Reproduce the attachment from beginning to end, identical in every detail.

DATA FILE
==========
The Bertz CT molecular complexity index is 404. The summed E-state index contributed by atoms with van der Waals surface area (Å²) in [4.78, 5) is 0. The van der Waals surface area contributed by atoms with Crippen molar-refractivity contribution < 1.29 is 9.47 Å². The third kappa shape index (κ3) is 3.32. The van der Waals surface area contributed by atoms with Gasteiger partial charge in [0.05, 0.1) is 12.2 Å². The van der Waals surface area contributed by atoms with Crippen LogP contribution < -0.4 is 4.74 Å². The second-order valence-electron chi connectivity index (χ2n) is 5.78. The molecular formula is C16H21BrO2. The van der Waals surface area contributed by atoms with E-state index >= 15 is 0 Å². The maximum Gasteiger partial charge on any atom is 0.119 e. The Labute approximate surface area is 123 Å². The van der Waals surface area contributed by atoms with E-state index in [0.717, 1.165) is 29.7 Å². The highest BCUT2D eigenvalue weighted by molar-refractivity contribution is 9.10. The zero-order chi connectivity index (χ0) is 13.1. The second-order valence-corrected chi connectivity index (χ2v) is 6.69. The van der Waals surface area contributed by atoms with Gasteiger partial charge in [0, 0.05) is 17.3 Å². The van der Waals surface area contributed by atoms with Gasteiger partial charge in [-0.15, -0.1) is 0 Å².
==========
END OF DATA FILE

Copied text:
The Bertz CT molecular complexity index is 404. The summed E-state index contributed by atoms with van der Waals surface area (Å²) in [4.78, 5) is 0. The van der Waals surface area contributed by atoms with Crippen molar-refractivity contribution < 1.29 is 9.47 Å². The third kappa shape index (κ3) is 3.32. The van der Waals surface area contributed by atoms with Gasteiger partial charge in [0.05, 0.1) is 12.2 Å². The van der Waals surface area contributed by atoms with Crippen LogP contribution < -0.4 is 4.74 Å². The second-order valence-electron chi connectivity index (χ2n) is 5.78. The molecular formula is C16H21BrO2. The van der Waals surface area contributed by atoms with E-state index >= 15 is 0 Å². The maximum Gasteiger partial charge on any atom is 0.119 e. The Labute approximate surface area is 123 Å². The van der Waals surface area contributed by atoms with E-state index in [0.717, 1.165) is 29.7 Å². The highest BCUT2D eigenvalue weighted by molar-refractivity contribution is 9.10. The zero-order chi connectivity index (χ0) is 13.1. The second-order valence-corrected chi connectivity index (χ2v) is 6.69. The van der Waals surface area contributed by atoms with Gasteiger partial charge in [0, 0.05) is 17.3 Å². The van der Waals surface area contributed by atoms with Gasteiger partial charge in [-0.15, -0.1) is 0 Å².